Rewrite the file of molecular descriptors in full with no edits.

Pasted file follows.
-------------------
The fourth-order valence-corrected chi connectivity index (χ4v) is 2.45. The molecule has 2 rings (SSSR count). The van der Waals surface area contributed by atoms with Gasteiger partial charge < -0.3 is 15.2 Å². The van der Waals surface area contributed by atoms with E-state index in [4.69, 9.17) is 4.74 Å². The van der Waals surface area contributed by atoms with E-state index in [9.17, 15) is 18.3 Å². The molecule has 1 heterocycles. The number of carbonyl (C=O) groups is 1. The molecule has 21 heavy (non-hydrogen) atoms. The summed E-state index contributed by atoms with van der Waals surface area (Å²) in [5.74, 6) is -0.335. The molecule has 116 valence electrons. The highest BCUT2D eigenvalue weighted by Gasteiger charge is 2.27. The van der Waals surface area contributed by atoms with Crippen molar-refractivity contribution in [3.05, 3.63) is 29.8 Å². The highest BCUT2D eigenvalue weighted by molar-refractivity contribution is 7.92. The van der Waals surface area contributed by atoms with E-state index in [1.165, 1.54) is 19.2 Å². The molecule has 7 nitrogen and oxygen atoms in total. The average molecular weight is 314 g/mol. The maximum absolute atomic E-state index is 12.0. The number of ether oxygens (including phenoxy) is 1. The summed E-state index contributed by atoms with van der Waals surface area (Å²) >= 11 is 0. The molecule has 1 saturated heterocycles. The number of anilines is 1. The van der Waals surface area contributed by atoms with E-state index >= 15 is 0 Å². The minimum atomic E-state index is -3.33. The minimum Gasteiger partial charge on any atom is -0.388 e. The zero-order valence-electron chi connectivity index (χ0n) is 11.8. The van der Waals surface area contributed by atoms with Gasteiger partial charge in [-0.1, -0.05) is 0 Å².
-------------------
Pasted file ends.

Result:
The fourth-order valence-corrected chi connectivity index (χ4v) is 2.45. The molecule has 2 rings (SSSR count). The van der Waals surface area contributed by atoms with Gasteiger partial charge < -0.3 is 15.2 Å². The van der Waals surface area contributed by atoms with E-state index in [4.69, 9.17) is 4.74 Å². The van der Waals surface area contributed by atoms with E-state index in [9.17, 15) is 18.3 Å². The molecule has 1 heterocycles. The number of carbonyl (C=O) groups is 1. The molecule has 21 heavy (non-hydrogen) atoms. The summed E-state index contributed by atoms with van der Waals surface area (Å²) in [5.74, 6) is -0.335. The molecule has 116 valence electrons. The highest BCUT2D eigenvalue weighted by Gasteiger charge is 2.27. The van der Waals surface area contributed by atoms with Crippen molar-refractivity contribution in [3.05, 3.63) is 29.8 Å². The highest BCUT2D eigenvalue weighted by molar-refractivity contribution is 7.92. The van der Waals surface area contributed by atoms with E-state index in [1.165, 1.54) is 19.2 Å². The molecule has 7 nitrogen and oxygen atoms in total. The average molecular weight is 314 g/mol. The maximum absolute atomic E-state index is 12.0. The number of ether oxygens (including phenoxy) is 1. The summed E-state index contributed by atoms with van der Waals surface area (Å²) >= 11 is 0. The molecule has 1 saturated heterocycles. The number of anilines is 1. The van der Waals surface area contributed by atoms with E-state index >= 15 is 0 Å². The minimum atomic E-state index is -3.33. The minimum Gasteiger partial charge on any atom is -0.388 e. The zero-order valence-electron chi connectivity index (χ0n) is 11.8. The van der Waals surface area contributed by atoms with Gasteiger partial charge in [-0.1, -0.05) is 0 Å².